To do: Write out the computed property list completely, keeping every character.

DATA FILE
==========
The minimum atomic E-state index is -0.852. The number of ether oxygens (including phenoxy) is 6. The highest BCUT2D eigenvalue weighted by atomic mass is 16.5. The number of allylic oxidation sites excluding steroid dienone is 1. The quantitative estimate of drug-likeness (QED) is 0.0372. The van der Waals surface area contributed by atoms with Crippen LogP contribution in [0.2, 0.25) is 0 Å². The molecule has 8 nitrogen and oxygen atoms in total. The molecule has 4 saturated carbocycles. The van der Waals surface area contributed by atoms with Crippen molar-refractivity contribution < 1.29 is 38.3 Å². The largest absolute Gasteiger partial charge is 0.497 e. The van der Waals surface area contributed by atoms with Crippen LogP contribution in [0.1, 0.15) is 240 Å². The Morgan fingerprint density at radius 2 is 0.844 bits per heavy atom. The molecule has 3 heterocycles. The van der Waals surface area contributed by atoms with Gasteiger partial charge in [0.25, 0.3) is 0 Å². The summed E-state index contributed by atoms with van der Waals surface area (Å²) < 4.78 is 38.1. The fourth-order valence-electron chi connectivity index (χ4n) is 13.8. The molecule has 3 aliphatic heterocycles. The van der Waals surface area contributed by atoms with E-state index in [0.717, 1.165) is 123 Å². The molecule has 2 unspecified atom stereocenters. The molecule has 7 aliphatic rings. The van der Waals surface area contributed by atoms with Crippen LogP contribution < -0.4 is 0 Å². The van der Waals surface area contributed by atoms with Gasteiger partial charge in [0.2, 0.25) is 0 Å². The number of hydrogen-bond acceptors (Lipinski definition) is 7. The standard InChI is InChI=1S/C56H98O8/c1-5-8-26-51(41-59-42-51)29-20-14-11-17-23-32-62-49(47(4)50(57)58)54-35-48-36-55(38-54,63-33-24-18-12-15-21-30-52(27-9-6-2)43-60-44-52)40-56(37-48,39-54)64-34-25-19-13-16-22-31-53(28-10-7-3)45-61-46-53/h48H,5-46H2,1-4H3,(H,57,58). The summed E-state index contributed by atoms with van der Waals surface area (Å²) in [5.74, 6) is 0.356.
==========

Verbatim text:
The minimum atomic E-state index is -0.852. The number of ether oxygens (including phenoxy) is 6. The highest BCUT2D eigenvalue weighted by atomic mass is 16.5. The number of allylic oxidation sites excluding steroid dienone is 1. The quantitative estimate of drug-likeness (QED) is 0.0372. The van der Waals surface area contributed by atoms with Crippen LogP contribution in [0.2, 0.25) is 0 Å². The molecule has 8 nitrogen and oxygen atoms in total. The molecule has 4 saturated carbocycles. The van der Waals surface area contributed by atoms with Crippen molar-refractivity contribution < 1.29 is 38.3 Å². The largest absolute Gasteiger partial charge is 0.497 e. The van der Waals surface area contributed by atoms with Crippen LogP contribution in [0.1, 0.15) is 240 Å². The Morgan fingerprint density at radius 2 is 0.844 bits per heavy atom. The molecule has 3 heterocycles. The van der Waals surface area contributed by atoms with Gasteiger partial charge in [0.25, 0.3) is 0 Å². The summed E-state index contributed by atoms with van der Waals surface area (Å²) < 4.78 is 38.1. The fourth-order valence-electron chi connectivity index (χ4n) is 13.8. The molecule has 3 aliphatic heterocycles. The van der Waals surface area contributed by atoms with E-state index in [0.717, 1.165) is 123 Å². The molecule has 2 unspecified atom stereocenters. The molecule has 7 aliphatic rings. The van der Waals surface area contributed by atoms with Crippen LogP contribution < -0.4 is 0 Å². The van der Waals surface area contributed by atoms with Gasteiger partial charge in [0.2, 0.25) is 0 Å². The number of hydrogen-bond acceptors (Lipinski definition) is 7. The standard InChI is InChI=1S/C56H98O8/c1-5-8-26-51(41-59-42-51)29-20-14-11-17-23-32-62-49(47(4)50(57)58)54-35-48-36-55(38-54,63-33-24-18-12-15-21-30-52(27-9-6-2)43-60-44-52)40-56(37-48,39-54)64-34-25-19-13-16-22-31-53(28-10-7-3)45-61-46-53/h48H,5-46H2,1-4H3,(H,57,58). The summed E-state index contributed by atoms with van der Waals surface area (Å²) in [5.74, 6) is 0.356.